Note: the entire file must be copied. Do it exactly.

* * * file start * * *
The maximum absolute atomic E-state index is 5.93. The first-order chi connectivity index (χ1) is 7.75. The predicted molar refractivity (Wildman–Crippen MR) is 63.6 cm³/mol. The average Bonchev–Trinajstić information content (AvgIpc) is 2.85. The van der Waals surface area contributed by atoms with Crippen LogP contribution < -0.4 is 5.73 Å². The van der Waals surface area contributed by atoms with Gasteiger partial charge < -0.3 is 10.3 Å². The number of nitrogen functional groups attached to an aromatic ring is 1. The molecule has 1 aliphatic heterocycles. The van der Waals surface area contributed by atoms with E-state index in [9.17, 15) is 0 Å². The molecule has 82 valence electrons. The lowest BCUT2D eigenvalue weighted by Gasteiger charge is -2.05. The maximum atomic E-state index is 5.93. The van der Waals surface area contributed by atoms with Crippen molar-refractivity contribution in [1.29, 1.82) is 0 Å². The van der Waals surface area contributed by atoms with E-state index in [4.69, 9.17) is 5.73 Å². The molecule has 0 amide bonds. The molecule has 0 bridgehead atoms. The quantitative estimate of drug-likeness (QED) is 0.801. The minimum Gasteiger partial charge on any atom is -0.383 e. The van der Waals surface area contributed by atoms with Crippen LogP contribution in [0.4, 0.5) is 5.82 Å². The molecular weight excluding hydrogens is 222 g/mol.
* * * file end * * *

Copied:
The maximum absolute atomic E-state index is 5.93. The first-order chi connectivity index (χ1) is 7.75. The predicted molar refractivity (Wildman–Crippen MR) is 63.6 cm³/mol. The average Bonchev–Trinajstić information content (AvgIpc) is 2.85. The van der Waals surface area contributed by atoms with Crippen LogP contribution < -0.4 is 5.73 Å². The van der Waals surface area contributed by atoms with Gasteiger partial charge < -0.3 is 10.3 Å². The number of nitrogen functional groups attached to an aromatic ring is 1. The molecule has 1 aliphatic heterocycles. The van der Waals surface area contributed by atoms with E-state index in [9.17, 15) is 0 Å². The molecule has 82 valence electrons. The lowest BCUT2D eigenvalue weighted by Gasteiger charge is -2.05. The maximum atomic E-state index is 5.93. The van der Waals surface area contributed by atoms with Crippen molar-refractivity contribution in [1.29, 1.82) is 0 Å². The van der Waals surface area contributed by atoms with E-state index in [4.69, 9.17) is 5.73 Å². The molecule has 0 amide bonds. The molecule has 0 bridgehead atoms. The quantitative estimate of drug-likeness (QED) is 0.801. The minimum Gasteiger partial charge on any atom is -0.383 e. The van der Waals surface area contributed by atoms with Crippen LogP contribution in [0.4, 0.5) is 5.82 Å². The molecular weight excluding hydrogens is 222 g/mol.